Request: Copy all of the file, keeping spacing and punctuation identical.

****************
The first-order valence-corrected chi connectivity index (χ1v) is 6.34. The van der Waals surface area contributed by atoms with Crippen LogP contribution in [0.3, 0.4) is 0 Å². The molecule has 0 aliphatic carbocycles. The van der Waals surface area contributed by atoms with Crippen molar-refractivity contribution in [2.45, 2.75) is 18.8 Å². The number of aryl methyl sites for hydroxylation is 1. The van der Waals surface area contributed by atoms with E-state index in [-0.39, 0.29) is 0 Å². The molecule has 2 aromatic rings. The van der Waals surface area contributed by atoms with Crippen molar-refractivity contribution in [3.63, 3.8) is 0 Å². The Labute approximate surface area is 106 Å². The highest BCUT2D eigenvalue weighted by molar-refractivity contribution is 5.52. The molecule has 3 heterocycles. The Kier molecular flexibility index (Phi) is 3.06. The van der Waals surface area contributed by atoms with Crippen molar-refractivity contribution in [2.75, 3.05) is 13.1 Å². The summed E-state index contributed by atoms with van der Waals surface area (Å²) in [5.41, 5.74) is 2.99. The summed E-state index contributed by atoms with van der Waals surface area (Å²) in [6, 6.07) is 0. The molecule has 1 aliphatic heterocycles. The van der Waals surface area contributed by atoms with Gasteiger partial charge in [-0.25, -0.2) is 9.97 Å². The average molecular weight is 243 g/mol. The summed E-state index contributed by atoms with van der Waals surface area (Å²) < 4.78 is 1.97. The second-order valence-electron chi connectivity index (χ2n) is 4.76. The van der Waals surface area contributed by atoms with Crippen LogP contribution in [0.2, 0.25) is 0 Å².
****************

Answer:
The first-order valence-corrected chi connectivity index (χ1v) is 6.34. The van der Waals surface area contributed by atoms with Crippen LogP contribution in [0.3, 0.4) is 0 Å². The molecule has 0 aliphatic carbocycles. The van der Waals surface area contributed by atoms with Crippen molar-refractivity contribution in [2.45, 2.75) is 18.8 Å². The number of aryl methyl sites for hydroxylation is 1. The van der Waals surface area contributed by atoms with E-state index in [-0.39, 0.29) is 0 Å². The molecule has 2 aromatic rings. The van der Waals surface area contributed by atoms with Crippen molar-refractivity contribution in [3.63, 3.8) is 0 Å². The Labute approximate surface area is 106 Å². The highest BCUT2D eigenvalue weighted by molar-refractivity contribution is 5.52. The molecule has 3 heterocycles. The Kier molecular flexibility index (Phi) is 3.06. The van der Waals surface area contributed by atoms with Crippen molar-refractivity contribution in [2.75, 3.05) is 13.1 Å². The summed E-state index contributed by atoms with van der Waals surface area (Å²) in [5.41, 5.74) is 2.99. The summed E-state index contributed by atoms with van der Waals surface area (Å²) in [6, 6.07) is 0. The molecule has 1 aliphatic heterocycles. The van der Waals surface area contributed by atoms with Gasteiger partial charge in [-0.25, -0.2) is 9.97 Å². The average molecular weight is 243 g/mol. The summed E-state index contributed by atoms with van der Waals surface area (Å²) < 4.78 is 1.97. The second-order valence-electron chi connectivity index (χ2n) is 4.76. The van der Waals surface area contributed by atoms with Crippen LogP contribution in [0.2, 0.25) is 0 Å².